NASA to put sensor in latest black boxes

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May 23, 2005 – NASA is using nanotechnology to guide near-term explorations of the moon and eventual trips to Mars.

A joint project of NASA and El Segundo, Calif.-based Aerospace Corp. will develop a “black box” that uses nanosensors weighing a few grams. The nanosenors will be used to gather data about flight vehicles re-entering the earth’s atmosphere from space. After the perilous high-speed part of re-entry, the black box will “phone home” and relay data by satellite prior to impact with land or sea. The black box will be especially useful in the event of what NASA scientists call an “uncontrolled re-entry.”

“The black box is a companion spacecraft that is attached to the main spacecraft and there could be more than one,” said Dan Rasky, a scientist at NASA’s Ames Research Center in Silicon Valley. “It’s designed with a heat shield to be able to survive a re-entry and take data of interest at re-entry, such as vehicle position or temperature.”

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Unlike a commercial aviation black box, the NASA black box or Re-entry Breakup Recorder (REBR) does not need to be retrieved. The REBR weighs about 2.2 pounds.

Nanotechnology offers advantages critical to next-generation space travel, Rasky said. “The challenges we have with a small spacecraft are power and mass,” Rasky explained. Nanotechnology solutions are lightweight and low power. “There are a number of nanotechnology uses involving batteries with greatly improved performance and duty cycles.”

Nanotechnology may also help bring mission control onboard, rather than being located at an external command base. “Using MEMS and sensors, you could do much more powerful onboard computing, instead of going to the ground,” said Jim Arnold, a scientist with the NASA Ames Center for Nanotechnology. “We’d like to minimize the time for communicating back and forth (to a ground station) and going to onboard computing would be a natural.”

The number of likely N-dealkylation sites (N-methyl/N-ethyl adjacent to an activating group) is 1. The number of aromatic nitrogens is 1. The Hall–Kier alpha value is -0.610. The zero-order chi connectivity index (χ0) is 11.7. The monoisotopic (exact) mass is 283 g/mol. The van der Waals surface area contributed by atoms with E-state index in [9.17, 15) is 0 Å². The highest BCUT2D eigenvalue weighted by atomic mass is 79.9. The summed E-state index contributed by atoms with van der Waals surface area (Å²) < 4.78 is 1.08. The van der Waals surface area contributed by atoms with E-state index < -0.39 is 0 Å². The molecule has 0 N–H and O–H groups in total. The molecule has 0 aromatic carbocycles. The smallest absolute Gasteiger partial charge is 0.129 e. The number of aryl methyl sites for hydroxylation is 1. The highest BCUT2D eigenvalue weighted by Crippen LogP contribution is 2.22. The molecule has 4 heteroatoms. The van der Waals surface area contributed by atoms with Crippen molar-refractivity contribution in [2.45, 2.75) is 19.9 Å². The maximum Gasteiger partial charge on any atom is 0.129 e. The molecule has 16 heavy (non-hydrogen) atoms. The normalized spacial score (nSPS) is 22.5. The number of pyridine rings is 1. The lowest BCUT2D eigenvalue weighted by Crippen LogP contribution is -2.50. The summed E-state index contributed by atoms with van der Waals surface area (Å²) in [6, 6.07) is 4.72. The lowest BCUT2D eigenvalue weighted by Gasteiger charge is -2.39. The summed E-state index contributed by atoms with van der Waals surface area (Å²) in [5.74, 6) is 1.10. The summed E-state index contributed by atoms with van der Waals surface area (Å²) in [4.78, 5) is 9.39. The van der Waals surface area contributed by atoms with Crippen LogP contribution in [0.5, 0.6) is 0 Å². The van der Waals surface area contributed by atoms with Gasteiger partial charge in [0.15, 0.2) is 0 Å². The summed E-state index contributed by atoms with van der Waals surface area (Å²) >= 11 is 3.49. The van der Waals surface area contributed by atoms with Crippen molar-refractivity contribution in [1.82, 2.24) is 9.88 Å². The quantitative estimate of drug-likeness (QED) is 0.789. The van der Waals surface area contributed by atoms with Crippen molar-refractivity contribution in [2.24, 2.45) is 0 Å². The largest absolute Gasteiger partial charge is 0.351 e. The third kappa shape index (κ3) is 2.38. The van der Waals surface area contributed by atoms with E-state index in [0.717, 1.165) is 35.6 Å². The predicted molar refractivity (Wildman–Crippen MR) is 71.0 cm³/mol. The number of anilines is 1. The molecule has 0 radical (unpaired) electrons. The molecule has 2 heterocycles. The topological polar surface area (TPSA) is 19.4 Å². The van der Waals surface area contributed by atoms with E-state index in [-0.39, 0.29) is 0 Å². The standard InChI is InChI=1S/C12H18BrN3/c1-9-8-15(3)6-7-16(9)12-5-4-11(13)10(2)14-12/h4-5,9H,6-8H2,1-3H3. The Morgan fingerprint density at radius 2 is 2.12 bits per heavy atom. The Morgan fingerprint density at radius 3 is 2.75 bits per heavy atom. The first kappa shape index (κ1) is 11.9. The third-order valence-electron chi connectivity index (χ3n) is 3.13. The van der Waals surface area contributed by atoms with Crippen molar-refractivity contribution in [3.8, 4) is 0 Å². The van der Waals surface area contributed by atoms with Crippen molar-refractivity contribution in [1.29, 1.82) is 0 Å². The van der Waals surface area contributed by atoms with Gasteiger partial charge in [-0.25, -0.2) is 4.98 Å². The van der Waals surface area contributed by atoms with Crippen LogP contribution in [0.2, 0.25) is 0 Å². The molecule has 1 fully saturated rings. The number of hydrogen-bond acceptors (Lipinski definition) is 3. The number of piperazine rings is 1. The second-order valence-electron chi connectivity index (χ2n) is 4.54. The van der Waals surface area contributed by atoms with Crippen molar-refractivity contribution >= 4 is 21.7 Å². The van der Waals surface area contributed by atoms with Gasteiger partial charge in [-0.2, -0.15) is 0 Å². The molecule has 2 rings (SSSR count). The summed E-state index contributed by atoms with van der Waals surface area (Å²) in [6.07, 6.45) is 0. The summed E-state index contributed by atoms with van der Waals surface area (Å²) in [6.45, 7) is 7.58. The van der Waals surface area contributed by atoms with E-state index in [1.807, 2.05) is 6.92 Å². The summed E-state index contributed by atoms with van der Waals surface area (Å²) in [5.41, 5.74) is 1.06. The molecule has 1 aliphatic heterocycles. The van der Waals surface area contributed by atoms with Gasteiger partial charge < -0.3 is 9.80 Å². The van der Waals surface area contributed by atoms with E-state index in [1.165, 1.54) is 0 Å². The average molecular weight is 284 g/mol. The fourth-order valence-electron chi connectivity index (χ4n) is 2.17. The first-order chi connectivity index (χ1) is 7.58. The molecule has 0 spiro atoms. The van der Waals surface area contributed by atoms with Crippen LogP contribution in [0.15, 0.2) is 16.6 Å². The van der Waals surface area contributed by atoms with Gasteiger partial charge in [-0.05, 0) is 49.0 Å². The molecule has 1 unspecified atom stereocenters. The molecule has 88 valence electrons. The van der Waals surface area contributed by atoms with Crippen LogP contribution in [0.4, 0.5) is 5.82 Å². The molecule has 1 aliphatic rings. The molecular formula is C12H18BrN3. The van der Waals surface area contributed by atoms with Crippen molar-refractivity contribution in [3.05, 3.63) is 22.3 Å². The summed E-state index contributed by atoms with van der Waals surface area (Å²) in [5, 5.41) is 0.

NASA is aiming for a prototype test of the REBR by summer of 2006 aboard an expendable Delta II rocket. Should the REBR test prove fruitful, NASA has plans to use nanotechnology in missions to the moon and Mars. Nanosensors would be packed into small spheres to be used with the Crew Exploration Vehicle (CEV), the space ship NASA will develop as a replacement for the shuttle. President George W. Bush announced a demonstration flight of the CEV by 2008, with manned flight slated for 2014.

Other probes could be used as scouts that “light up” landing spots for spacecraft, or to act as an advance scout for spacecraft in unfamiliar territory. “For a moon landing, you could send them to scout the area,” Rasky said. “In the Apollo program, we were restricted to a daylight landing so we wouldn’t land on a rock. Radio beacons sent from nanoprobes would let the crew vehicle know where they are. You wouldn’t be flying blind.”

Nanotechnology also comes into play for flights involving “aero capture,” or entry into an unfamiliar atmosphere. Aero capture technology uses planetary atmosphere to alter the velocity of a vehicle. The incoming spacecraft makes a single pass deep into the atmosphere to establish an orbit, without the use of fuel. This method could reduce the typical mass of an interplanetary spacecraft by half, allowing for smaller, less expensive vehicles. At high altitudes, the atmosphere can vary considerably due to seasonal changes.

“A scout probe would go ahead (of the spacecraft) and get data on pressure and density (of the atmosphere), and establish a flight corridor to fly through to keep the vehicle stable and reduce the risk on an aero capture mission,” Rasky said.


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